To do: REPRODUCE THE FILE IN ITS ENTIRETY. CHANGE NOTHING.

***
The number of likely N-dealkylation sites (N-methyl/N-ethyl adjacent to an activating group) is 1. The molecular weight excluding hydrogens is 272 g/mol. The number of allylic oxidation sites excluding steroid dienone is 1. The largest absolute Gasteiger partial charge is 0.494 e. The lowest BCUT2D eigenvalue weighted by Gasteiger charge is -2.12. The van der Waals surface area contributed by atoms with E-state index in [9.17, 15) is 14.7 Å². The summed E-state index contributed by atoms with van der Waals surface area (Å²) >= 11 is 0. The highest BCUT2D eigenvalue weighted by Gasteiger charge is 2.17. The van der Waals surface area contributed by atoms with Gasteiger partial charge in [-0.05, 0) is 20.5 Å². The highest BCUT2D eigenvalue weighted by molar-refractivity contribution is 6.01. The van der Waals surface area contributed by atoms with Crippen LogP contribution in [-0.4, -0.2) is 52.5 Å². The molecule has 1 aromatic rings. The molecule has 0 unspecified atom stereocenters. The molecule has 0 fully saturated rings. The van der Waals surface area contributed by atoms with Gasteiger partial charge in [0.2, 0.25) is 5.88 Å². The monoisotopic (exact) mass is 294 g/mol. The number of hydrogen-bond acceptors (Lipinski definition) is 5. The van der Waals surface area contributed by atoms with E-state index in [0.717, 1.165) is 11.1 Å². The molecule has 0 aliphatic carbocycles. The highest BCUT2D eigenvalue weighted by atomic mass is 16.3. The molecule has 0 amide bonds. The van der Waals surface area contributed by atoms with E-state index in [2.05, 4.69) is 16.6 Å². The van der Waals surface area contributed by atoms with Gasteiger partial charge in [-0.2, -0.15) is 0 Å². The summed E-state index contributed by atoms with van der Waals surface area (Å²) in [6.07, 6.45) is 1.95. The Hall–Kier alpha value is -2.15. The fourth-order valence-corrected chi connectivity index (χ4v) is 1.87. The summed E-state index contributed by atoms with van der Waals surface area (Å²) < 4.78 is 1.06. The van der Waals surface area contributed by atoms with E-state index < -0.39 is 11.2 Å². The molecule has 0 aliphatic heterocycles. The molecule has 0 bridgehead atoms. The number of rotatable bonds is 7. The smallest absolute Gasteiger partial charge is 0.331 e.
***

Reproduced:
The number of likely N-dealkylation sites (N-methyl/N-ethyl adjacent to an activating group) is 1. The molecular weight excluding hydrogens is 272 g/mol. The number of allylic oxidation sites excluding steroid dienone is 1. The largest absolute Gasteiger partial charge is 0.494 e. The lowest BCUT2D eigenvalue weighted by Gasteiger charge is -2.12. The van der Waals surface area contributed by atoms with E-state index in [9.17, 15) is 14.7 Å². The summed E-state index contributed by atoms with van der Waals surface area (Å²) >= 11 is 0. The highest BCUT2D eigenvalue weighted by Gasteiger charge is 2.17. The van der Waals surface area contributed by atoms with Gasteiger partial charge in [-0.05, 0) is 20.5 Å². The highest BCUT2D eigenvalue weighted by molar-refractivity contribution is 6.01. The van der Waals surface area contributed by atoms with Crippen LogP contribution in [-0.4, -0.2) is 52.5 Å². The molecule has 1 aromatic rings. The molecule has 0 unspecified atom stereocenters. The molecule has 0 fully saturated rings. The van der Waals surface area contributed by atoms with Gasteiger partial charge in [0.2, 0.25) is 5.88 Å². The monoisotopic (exact) mass is 294 g/mol. The number of hydrogen-bond acceptors (Lipinski definition) is 5. The van der Waals surface area contributed by atoms with E-state index in [0.717, 1.165) is 11.1 Å². The molecule has 0 aliphatic carbocycles. The highest BCUT2D eigenvalue weighted by atomic mass is 16.3. The molecule has 0 amide bonds. The van der Waals surface area contributed by atoms with E-state index in [2.05, 4.69) is 16.6 Å². The van der Waals surface area contributed by atoms with Gasteiger partial charge in [-0.2, -0.15) is 0 Å². The summed E-state index contributed by atoms with van der Waals surface area (Å²) in [6.07, 6.45) is 1.95. The Hall–Kier alpha value is -2.15. The fourth-order valence-corrected chi connectivity index (χ4v) is 1.87. The summed E-state index contributed by atoms with van der Waals surface area (Å²) < 4.78 is 1.06. The van der Waals surface area contributed by atoms with E-state index < -0.39 is 11.2 Å². The molecule has 0 aliphatic heterocycles. The molecule has 0 bridgehead atoms. The number of rotatable bonds is 7. The smallest absolute Gasteiger partial charge is 0.331 e.